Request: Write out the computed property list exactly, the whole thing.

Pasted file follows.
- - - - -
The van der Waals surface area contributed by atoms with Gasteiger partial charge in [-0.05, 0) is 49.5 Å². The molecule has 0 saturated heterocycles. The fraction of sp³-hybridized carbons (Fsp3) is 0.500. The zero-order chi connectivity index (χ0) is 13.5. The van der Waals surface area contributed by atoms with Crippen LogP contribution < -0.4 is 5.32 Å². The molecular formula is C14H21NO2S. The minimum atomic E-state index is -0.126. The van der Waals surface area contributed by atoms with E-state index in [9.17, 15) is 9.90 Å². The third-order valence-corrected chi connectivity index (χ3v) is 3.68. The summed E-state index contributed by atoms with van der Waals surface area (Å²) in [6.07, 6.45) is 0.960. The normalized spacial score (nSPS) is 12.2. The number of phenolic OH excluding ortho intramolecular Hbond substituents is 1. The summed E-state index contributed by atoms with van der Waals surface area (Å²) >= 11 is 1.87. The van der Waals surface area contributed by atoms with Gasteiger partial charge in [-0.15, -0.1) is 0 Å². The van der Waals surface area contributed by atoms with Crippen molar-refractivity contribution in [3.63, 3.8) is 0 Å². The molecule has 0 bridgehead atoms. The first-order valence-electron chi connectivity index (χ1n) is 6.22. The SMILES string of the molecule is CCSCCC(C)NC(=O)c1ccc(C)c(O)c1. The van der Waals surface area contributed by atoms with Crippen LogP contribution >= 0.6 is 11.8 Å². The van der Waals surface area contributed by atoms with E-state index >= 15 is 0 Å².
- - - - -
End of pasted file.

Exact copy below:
The van der Waals surface area contributed by atoms with Gasteiger partial charge in [-0.05, 0) is 49.5 Å². The molecule has 0 saturated heterocycles. The fraction of sp³-hybridized carbons (Fsp3) is 0.500. The zero-order chi connectivity index (χ0) is 13.5. The van der Waals surface area contributed by atoms with Crippen LogP contribution < -0.4 is 5.32 Å². The molecular formula is C14H21NO2S. The minimum atomic E-state index is -0.126. The van der Waals surface area contributed by atoms with E-state index in [9.17, 15) is 9.90 Å². The third-order valence-corrected chi connectivity index (χ3v) is 3.68. The summed E-state index contributed by atoms with van der Waals surface area (Å²) in [6.07, 6.45) is 0.960. The normalized spacial score (nSPS) is 12.2. The number of phenolic OH excluding ortho intramolecular Hbond substituents is 1. The summed E-state index contributed by atoms with van der Waals surface area (Å²) >= 11 is 1.87. The van der Waals surface area contributed by atoms with Gasteiger partial charge in [-0.15, -0.1) is 0 Å². The van der Waals surface area contributed by atoms with Crippen molar-refractivity contribution in [3.63, 3.8) is 0 Å². The molecule has 0 bridgehead atoms. The first-order valence-electron chi connectivity index (χ1n) is 6.22. The SMILES string of the molecule is CCSCCC(C)NC(=O)c1ccc(C)c(O)c1. The van der Waals surface area contributed by atoms with Crippen LogP contribution >= 0.6 is 11.8 Å². The van der Waals surface area contributed by atoms with E-state index >= 15 is 0 Å².